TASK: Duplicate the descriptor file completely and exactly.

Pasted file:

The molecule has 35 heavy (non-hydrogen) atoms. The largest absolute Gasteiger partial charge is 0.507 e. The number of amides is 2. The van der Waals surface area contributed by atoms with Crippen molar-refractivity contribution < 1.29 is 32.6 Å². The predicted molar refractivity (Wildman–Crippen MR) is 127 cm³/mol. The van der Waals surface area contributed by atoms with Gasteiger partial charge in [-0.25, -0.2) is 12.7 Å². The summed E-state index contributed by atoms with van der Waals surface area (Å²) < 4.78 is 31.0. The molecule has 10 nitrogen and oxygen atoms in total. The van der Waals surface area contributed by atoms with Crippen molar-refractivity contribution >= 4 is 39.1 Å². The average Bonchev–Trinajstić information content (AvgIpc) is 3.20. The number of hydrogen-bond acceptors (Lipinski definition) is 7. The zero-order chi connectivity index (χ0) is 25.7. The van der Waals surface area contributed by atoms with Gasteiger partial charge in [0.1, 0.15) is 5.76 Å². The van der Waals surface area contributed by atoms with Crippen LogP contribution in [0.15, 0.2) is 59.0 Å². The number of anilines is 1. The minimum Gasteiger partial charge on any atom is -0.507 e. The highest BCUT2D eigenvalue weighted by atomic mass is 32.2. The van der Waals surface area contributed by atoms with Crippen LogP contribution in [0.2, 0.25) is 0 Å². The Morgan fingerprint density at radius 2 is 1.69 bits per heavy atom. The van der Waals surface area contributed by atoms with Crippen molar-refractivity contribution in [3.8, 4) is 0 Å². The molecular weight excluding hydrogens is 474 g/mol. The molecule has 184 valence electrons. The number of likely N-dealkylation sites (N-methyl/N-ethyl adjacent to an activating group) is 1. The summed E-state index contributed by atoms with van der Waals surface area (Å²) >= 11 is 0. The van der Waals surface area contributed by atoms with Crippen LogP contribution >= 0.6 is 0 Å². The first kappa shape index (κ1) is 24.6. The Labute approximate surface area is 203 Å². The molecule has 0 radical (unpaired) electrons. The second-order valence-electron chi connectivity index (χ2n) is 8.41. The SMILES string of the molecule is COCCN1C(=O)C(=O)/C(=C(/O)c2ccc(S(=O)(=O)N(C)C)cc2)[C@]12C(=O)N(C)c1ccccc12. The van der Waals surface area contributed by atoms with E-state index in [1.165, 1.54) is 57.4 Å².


The molecule has 35 heavy (non-hydrogen) atoms. The largest absolute Gasteiger partial charge is 0.507 e. The number of amides is 2. The van der Waals surface area contributed by atoms with Crippen molar-refractivity contribution < 1.29 is 32.6 Å². The predicted molar refractivity (Wildman–Crippen MR) is 127 cm³/mol. The van der Waals surface area contributed by atoms with Gasteiger partial charge in [-0.25, -0.2) is 12.7 Å². The summed E-state index contributed by atoms with van der Waals surface area (Å²) < 4.78 is 31.0. The molecule has 10 nitrogen and oxygen atoms in total. The van der Waals surface area contributed by atoms with Crippen molar-refractivity contribution >= 4 is 39.1 Å². The average Bonchev–Trinajstić information content (AvgIpc) is 3.20. The number of hydrogen-bond acceptors (Lipinski definition) is 7. The zero-order chi connectivity index (χ0) is 25.7. The van der Waals surface area contributed by atoms with Gasteiger partial charge in [0.1, 0.15) is 5.76 Å². The van der Waals surface area contributed by atoms with Crippen LogP contribution in [0.15, 0.2) is 59.0 Å². The number of anilines is 1. The minimum Gasteiger partial charge on any atom is -0.507 e. The highest BCUT2D eigenvalue weighted by atomic mass is 32.2. The van der Waals surface area contributed by atoms with Crippen LogP contribution in [0.2, 0.25) is 0 Å². The Morgan fingerprint density at radius 2 is 1.69 bits per heavy atom. The van der Waals surface area contributed by atoms with Crippen molar-refractivity contribution in [3.8, 4) is 0 Å². The molecular weight excluding hydrogens is 474 g/mol. The molecule has 184 valence electrons. The number of likely N-dealkylation sites (N-methyl/N-ethyl adjacent to an activating group) is 1. The summed E-state index contributed by atoms with van der Waals surface area (Å²) >= 11 is 0. The van der Waals surface area contributed by atoms with Crippen LogP contribution >= 0.6 is 0 Å². The first kappa shape index (κ1) is 24.6. The Labute approximate surface area is 203 Å². The molecule has 0 radical (unpaired) electrons. The second-order valence-electron chi connectivity index (χ2n) is 8.41. The SMILES string of the molecule is COCCN1C(=O)C(=O)/C(=C(/O)c2ccc(S(=O)(=O)N(C)C)cc2)[C@]12C(=O)N(C)c1ccccc12. The van der Waals surface area contributed by atoms with E-state index in [1.165, 1.54) is 57.4 Å².